But with active participants in the live blogging, good things can begin to happen. For example, those who have been participating with me (4 at one point last night!) have identified, and begun to discuss, interesting themes at the DNC. We’ve identified the “future” theme, the “kitchen-table” theme, and the “warrior” theme. You might also call these memes or emerging master narratives. Or, as the third umpire says, “they ain’t nuthin’ ’til I calls ’em.” (In case you don’t know the routine, the first ump says “I calls ’em as I sees ’em,” and the second ump says “I calls ’em as they are.”)

So while any given live blogging session here is shallow and somewhat goofy, we can mine the text for its gems and elaborate on them later. There’s the value.

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August 27, 2008

DNC Night #3

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August 27, 2008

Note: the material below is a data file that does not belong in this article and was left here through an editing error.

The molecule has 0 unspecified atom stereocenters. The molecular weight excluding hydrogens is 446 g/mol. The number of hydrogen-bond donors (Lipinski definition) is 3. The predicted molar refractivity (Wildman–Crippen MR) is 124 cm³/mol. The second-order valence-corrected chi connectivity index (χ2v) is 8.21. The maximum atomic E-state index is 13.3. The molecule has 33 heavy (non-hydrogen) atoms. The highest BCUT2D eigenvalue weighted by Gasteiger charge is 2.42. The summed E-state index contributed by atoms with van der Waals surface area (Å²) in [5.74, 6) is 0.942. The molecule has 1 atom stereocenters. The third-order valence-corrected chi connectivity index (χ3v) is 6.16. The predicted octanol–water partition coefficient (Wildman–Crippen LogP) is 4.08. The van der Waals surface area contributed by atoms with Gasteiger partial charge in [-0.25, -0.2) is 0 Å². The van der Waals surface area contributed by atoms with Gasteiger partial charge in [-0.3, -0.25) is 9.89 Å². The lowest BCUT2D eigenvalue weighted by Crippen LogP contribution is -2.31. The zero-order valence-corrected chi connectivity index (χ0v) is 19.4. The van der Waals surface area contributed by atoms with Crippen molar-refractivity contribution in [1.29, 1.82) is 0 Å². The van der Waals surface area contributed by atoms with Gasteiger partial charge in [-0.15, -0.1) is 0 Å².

Get Stupid

The New York Times gets it exactly right:

Madonna’s video is immeasurably worse. If she thought she was helping Mr. Obama by juxtaposing his image with that of Gandhi and Bono, she was wrong.

We do not subscribe to the “shut up and sing” notion that celebrities should stay out of politics — a position most often espoused by Republicans about stars who support Democrats. There is no room in decent discourse for comparing a candidate for president to Hitler.

Tucker Bounds, a McCain spokesman, was exactly right when he called the video “outrageous” and “unacceptable.” Mr. Obama’s team also swiftly denounced it. “These comparisons are outrageous and offensive and have no place in the political process,” said a spokesman, Tommy Vietor.

The problem is, however, that if you’re playing the game of politics, then you’re playing on a muddy field. That’s the reality. That’s always been the reality. And no amount of promising to change or whining about the results is going to change that reality. Don’t even bother getting into a “he started it” argument. Someone always starts it. The news media always report it. And the other guy always grabs a handful of mud in response.

Get over it.

But some things are out of bounds. Madonna’s transgression isn’t even close to debatable in this regard.